At the Adidas Grand Prix track meet in NYC this past Saturday it was warm (brutal for the distance events) and windy (sprints suffered), so there was a little something for everyone.

This was an IAAF Diamond League meet; that means quality. The IAAF puts significant money (both appearance fees and purses) into luring top-notch fields to Diamond League meets, so fans get to see Olympic-quality competition without waiting until 2016, and athletes get to earn some money—they’ll perform for free if they make it to the Olympics. Being invited to a Diamond League event is pretty big; winning a Diamond League race comes only behind making a World Championship or Olympic team, or setting a national or world record. There are 14 Diamond League meets around the world between May and September, and only two in the United States.

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For U.S. athletes, this meet provided a pretty good indication of their fitness heading into the U.S. National meet held June 25-28 in Eugene, Ore. If an athlete has posted the IAAF qualifying standard and finishes within the top three in their event at Nationals, they’re eligible for the World Championship team that will be held in Beijing on Aug. 22-30. So this meet was an important mid-season benchmark.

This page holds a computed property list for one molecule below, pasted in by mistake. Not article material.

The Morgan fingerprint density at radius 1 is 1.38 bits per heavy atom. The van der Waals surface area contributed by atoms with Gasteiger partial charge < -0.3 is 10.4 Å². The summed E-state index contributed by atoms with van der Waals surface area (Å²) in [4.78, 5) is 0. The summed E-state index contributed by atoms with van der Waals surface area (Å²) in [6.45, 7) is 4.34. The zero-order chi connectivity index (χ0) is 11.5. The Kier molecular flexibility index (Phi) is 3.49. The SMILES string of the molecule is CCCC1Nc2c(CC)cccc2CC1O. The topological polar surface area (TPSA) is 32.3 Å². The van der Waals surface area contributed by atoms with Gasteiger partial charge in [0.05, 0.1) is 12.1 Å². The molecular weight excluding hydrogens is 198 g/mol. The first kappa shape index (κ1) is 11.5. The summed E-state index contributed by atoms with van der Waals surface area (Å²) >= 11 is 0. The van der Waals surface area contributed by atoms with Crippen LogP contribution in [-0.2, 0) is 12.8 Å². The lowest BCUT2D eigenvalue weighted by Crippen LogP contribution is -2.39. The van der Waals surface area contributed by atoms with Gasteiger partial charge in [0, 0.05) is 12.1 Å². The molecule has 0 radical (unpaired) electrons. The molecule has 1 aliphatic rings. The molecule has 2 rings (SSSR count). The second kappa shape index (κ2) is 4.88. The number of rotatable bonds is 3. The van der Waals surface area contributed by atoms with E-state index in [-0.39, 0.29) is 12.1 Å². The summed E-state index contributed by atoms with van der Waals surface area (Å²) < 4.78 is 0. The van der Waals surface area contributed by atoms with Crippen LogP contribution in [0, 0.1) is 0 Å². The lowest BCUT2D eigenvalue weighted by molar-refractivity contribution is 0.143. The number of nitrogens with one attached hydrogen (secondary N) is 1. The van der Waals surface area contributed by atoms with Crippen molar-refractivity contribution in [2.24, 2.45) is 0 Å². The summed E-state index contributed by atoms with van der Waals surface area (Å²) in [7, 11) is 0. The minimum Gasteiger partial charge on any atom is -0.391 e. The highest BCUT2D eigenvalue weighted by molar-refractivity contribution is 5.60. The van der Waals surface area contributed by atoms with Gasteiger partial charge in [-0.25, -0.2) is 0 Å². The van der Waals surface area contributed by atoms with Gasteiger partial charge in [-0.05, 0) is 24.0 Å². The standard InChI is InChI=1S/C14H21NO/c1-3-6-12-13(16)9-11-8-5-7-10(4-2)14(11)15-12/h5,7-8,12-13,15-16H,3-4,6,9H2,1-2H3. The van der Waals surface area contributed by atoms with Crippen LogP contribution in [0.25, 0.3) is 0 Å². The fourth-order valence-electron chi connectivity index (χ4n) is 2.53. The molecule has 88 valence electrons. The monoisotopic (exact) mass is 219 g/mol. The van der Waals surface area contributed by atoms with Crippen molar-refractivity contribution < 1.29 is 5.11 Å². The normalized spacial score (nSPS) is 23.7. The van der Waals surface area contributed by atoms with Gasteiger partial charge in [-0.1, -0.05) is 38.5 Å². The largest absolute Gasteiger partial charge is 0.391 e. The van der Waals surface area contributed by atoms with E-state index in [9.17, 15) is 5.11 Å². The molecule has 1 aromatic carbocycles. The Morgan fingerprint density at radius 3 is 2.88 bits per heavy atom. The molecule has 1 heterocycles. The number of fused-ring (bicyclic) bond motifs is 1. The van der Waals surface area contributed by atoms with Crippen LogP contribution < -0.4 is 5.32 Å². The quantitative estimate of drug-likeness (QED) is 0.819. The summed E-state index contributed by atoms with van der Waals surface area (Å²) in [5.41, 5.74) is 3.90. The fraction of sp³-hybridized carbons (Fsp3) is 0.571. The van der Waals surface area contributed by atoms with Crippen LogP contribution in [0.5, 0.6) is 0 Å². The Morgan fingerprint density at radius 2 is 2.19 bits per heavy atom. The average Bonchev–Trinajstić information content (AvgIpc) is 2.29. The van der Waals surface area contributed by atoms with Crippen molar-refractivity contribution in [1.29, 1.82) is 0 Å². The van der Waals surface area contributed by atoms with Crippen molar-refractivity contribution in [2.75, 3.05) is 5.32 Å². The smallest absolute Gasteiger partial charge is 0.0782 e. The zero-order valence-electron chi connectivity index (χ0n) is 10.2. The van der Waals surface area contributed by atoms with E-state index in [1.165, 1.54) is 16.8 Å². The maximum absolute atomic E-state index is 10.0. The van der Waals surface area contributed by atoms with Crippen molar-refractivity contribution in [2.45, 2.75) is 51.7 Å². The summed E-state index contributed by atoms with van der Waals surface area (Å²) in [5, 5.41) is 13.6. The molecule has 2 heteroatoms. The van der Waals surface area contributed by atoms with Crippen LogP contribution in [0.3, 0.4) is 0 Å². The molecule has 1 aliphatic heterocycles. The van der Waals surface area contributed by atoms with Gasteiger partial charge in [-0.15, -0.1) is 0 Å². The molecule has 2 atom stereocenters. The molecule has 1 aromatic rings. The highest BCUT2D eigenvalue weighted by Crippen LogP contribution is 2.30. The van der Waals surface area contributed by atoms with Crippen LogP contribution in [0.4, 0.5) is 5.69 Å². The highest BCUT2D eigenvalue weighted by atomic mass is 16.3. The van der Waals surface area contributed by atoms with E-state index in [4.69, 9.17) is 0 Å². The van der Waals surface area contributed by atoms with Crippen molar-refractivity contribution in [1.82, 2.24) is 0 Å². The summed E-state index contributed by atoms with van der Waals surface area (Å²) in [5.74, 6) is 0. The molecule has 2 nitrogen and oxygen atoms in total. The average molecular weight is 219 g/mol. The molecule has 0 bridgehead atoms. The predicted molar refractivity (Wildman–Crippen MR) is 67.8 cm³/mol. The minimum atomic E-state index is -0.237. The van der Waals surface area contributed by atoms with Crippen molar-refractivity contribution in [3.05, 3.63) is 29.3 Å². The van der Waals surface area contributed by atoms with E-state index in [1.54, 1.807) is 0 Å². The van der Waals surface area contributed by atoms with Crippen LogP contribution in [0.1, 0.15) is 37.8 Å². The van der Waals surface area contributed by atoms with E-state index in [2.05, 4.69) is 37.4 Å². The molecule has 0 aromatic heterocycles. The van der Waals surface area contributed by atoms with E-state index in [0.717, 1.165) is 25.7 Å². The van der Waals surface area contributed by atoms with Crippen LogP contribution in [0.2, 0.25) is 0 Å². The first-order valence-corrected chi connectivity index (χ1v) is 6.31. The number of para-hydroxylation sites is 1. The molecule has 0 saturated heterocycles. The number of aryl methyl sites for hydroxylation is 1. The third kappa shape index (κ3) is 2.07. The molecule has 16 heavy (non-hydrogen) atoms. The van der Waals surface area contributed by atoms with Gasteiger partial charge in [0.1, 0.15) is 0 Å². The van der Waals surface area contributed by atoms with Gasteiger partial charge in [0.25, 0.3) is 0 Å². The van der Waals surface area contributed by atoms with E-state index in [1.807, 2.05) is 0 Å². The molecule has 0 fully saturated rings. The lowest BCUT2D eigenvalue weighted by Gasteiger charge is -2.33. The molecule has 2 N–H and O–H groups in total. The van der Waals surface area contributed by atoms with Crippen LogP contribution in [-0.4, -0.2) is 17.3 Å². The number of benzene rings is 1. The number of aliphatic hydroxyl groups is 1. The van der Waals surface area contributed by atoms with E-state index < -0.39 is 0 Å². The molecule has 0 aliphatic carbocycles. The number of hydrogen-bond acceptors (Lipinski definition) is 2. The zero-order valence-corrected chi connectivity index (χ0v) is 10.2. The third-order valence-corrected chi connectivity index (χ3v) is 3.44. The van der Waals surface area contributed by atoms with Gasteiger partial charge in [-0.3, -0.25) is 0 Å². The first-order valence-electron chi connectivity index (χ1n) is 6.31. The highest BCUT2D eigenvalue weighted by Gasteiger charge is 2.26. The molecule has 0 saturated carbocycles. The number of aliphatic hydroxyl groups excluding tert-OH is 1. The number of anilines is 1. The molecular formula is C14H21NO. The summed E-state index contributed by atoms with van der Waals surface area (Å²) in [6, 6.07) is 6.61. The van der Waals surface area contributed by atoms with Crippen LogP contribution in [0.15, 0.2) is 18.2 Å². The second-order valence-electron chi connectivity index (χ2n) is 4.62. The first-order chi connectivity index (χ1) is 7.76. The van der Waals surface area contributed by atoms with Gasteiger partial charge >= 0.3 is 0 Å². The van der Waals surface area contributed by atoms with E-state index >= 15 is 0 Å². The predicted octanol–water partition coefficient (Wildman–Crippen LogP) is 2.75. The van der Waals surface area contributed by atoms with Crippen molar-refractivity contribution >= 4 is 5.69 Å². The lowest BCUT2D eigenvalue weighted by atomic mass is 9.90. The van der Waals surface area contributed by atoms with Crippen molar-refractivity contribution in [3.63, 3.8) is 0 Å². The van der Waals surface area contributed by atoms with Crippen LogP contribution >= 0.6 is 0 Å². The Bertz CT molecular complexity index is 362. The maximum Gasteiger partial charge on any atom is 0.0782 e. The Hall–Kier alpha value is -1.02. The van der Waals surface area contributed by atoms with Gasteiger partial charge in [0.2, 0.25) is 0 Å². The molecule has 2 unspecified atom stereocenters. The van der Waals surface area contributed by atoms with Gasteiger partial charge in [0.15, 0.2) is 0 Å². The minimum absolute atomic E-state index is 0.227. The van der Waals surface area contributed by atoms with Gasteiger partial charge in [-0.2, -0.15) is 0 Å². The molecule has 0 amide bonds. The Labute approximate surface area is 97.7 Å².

If you were in the refreshment line or otherwise engaged, here are some takeaways.

1. Bolt fizzled. I’m not talking about the world record holder’s relatively slow time in the 200 meters (20.29). He had excuses: There was a brisk headwind. And he admitted to running a “horrible curve.” And he wasn’t in the best shape of his life. And, he didn’t mention this to the press, but the calendar indicates he’s 28 years old, which is nearly long-in-the-tooth by sprint standards (talking about world-leading, former doper, 33-year-old Justin Gatlin here would just be too too cruel). Altogether, it was a terrible, horrible, no-good, very bad day all around for Usain Bolt. Fine, they happen. I’m disappointed by the fact he couldn’t keep his champion head in it for 20 seconds. He eased up the last 20 meters, only putting out enough effort to beat (barely) 18-year-old Zharnel Hughes. Bolt said later that he was so frustrated he gave up before the end of the half-lap race.

2. U.S.-born people can beat Africans in distances—it’s True! Ben True, Dartmouth ‘09. The North Yarmouth, Maine native has done the supposedly impossible—not once, but on three separate occasions. And still, when the subject comes up of how on earth we’re going to beat those blade-like guys from Kenya and Ethiopia, there’s a lot of sighing and expectant eyeballs on the usual suspects—Meb (old) or Ryan Hall (Job) or Galen Rupp (baggage). By becoming the first U.S. man to win a Diamond League 5,000 meter race, True proved that it can be done without a whiff of rumor. A few weeks back, True out-roadraced three of Kenya’s finest—Stephen Sambu, Geoffrey Mutai and Wilson Kipsang—to win the unfortunately named Healthy Kidney 10K in NYC. And in 2013, he finished sixth in the World Cross Country dash through the mud, leading his U.S. compatriots to a second-place team finish—get this—ahead of Kenya! There’s hope for U.S. men’s distance running; you just have to know where to look for it. Try New Hampshire, where True trains by himself.